I came in as a contract programmer for 6 months, during that 6 months we had to get up to speed. So the idea that any organisation ought to have some sort of system for allowing people to write down what they've done, explain why they did it and then go away, at the end of the student's summer or whatever. One of the critical things was you could make arbitrary links, when you realised there was a connection between two things you couldcapt ure it.

Spreadsheets were ridiculously popular, a huge amount of human knowledge is.. there's a great TED talk, someone who looked at how much knowledge is locked up in spreadsheets, and nobody who wrote the spreadsheet has the faintest idea of what it means, and people use the spreadsheet as a critical part of the business end up abandoning parts of it because they don't understand it. The spreadsheet can't make arbitrary connections between different things.

When you say, when we tell it that I want this thing, I put the same formula in all these rows it doesn't even realise you've got an array, you just made a lot of things that are the same, but it doesn't realise that you're talking about an array of objects let alone what the array of objects actually represents or the semantic relationship between the columns.

A lot of fascination with trying to capture the semantics of things and of arbitrary links.

I won't talk about the history of the Web itself because it's already been talked about, so I'll just pick some things.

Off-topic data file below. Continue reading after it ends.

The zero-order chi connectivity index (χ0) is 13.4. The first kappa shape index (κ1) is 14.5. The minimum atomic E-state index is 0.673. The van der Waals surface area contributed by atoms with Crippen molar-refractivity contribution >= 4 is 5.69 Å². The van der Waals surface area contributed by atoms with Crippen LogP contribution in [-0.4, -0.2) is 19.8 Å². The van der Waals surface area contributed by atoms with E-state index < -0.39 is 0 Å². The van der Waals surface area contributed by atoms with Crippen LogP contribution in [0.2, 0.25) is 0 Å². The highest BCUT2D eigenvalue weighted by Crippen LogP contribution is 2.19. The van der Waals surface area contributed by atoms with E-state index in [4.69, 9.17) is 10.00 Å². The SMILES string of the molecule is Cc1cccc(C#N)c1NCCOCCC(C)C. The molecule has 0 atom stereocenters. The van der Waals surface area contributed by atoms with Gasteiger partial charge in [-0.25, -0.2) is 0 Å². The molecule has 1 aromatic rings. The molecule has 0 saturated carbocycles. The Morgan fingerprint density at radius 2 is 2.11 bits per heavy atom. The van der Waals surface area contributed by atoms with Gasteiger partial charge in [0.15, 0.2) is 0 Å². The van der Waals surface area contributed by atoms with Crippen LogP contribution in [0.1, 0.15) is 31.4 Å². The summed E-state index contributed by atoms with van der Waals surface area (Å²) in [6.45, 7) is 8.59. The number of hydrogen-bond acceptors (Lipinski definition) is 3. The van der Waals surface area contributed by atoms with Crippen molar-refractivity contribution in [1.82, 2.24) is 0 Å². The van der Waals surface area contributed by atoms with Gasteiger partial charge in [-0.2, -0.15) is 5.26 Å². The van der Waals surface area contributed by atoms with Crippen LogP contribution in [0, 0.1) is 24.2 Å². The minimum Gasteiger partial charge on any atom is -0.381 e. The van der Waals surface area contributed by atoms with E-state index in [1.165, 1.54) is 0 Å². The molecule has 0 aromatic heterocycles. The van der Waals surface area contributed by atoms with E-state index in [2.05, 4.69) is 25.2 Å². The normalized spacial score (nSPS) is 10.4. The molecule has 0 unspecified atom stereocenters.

One thing about the architecture of the Web. The crucial thing about the Web you realise you've been told is taking the Internet stuff, the idea of getting things over the Internet world of documents which existed before wikipedia, and the world of hypertext. The world of hypertext, at the time, you could make links on my little hypertext note thing between different files, you could typically make links within a CD-ROM but you couldn't make links between different CD-ROMs, they were used for manuals and things, there was a whole thing there.

I hadn't come across Ted Nelson at all, not until afterwards.

The idea of Web architecture, if you think about URLs, http://yadayad/yada - which is the most important symbol in the URL? The key one is the #. Everything hangs around the hash. The thing that connects one world to the other world and makes them work together.